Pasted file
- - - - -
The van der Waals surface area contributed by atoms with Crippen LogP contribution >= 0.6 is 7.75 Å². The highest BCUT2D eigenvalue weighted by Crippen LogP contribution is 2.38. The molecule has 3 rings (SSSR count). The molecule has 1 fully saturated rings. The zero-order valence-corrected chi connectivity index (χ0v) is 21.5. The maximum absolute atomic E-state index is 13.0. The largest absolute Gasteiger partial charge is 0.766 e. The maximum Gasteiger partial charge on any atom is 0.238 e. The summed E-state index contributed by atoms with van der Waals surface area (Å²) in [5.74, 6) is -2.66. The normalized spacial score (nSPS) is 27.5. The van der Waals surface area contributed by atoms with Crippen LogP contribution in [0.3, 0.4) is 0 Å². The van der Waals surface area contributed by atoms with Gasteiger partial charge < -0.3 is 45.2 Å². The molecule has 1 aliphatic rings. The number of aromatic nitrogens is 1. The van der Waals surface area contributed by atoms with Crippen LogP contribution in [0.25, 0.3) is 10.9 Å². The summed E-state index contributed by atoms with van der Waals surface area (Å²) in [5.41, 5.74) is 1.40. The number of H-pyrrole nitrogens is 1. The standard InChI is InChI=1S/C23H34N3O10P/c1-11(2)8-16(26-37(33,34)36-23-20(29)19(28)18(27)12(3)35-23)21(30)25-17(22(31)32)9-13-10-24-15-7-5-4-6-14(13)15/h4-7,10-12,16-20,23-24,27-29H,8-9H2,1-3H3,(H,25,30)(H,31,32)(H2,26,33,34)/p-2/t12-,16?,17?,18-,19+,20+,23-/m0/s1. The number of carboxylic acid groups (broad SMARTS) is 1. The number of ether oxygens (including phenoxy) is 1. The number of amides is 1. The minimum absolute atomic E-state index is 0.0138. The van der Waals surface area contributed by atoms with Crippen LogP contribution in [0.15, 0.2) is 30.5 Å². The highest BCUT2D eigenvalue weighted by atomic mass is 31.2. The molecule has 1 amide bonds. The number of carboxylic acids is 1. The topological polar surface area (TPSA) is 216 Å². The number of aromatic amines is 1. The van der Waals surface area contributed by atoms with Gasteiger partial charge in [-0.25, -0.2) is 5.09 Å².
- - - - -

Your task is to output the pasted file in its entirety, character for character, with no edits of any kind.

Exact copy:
The van der Waals surface area contributed by atoms with Crippen LogP contribution >= 0.6 is 7.75 Å². The highest BCUT2D eigenvalue weighted by Crippen LogP contribution is 2.38. The molecule has 3 rings (SSSR count). The molecule has 1 fully saturated rings. The zero-order valence-corrected chi connectivity index (χ0v) is 21.5. The maximum absolute atomic E-state index is 13.0. The largest absolute Gasteiger partial charge is 0.766 e. The maximum Gasteiger partial charge on any atom is 0.238 e. The summed E-state index contributed by atoms with van der Waals surface area (Å²) in [5.74, 6) is -2.66. The normalized spacial score (nSPS) is 27.5. The van der Waals surface area contributed by atoms with Crippen LogP contribution in [0.3, 0.4) is 0 Å². The van der Waals surface area contributed by atoms with Gasteiger partial charge < -0.3 is 45.2 Å². The molecule has 1 aliphatic rings. The number of aromatic nitrogens is 1. The van der Waals surface area contributed by atoms with Crippen LogP contribution in [0.25, 0.3) is 10.9 Å². The summed E-state index contributed by atoms with van der Waals surface area (Å²) in [5.41, 5.74) is 1.40. The number of H-pyrrole nitrogens is 1. The standard InChI is InChI=1S/C23H34N3O10P/c1-11(2)8-16(26-37(33,34)36-23-20(29)19(28)18(27)12(3)35-23)21(30)25-17(22(31)32)9-13-10-24-15-7-5-4-6-14(13)15/h4-7,10-12,16-20,23-24,27-29H,8-9H2,1-3H3,(H,25,30)(H,31,32)(H2,26,33,34)/p-2/t12-,16?,17?,18-,19+,20+,23-/m0/s1. The number of carboxylic acid groups (broad SMARTS) is 1. The number of ether oxygens (including phenoxy) is 1. The number of amides is 1. The minimum absolute atomic E-state index is 0.0138. The van der Waals surface area contributed by atoms with Crippen LogP contribution in [0.15, 0.2) is 30.5 Å². The highest BCUT2D eigenvalue weighted by atomic mass is 31.2. The molecule has 1 amide bonds. The number of carboxylic acids is 1. The topological polar surface area (TPSA) is 216 Å². The number of aromatic amines is 1. The van der Waals surface area contributed by atoms with Gasteiger partial charge in [-0.25, -0.2) is 5.09 Å².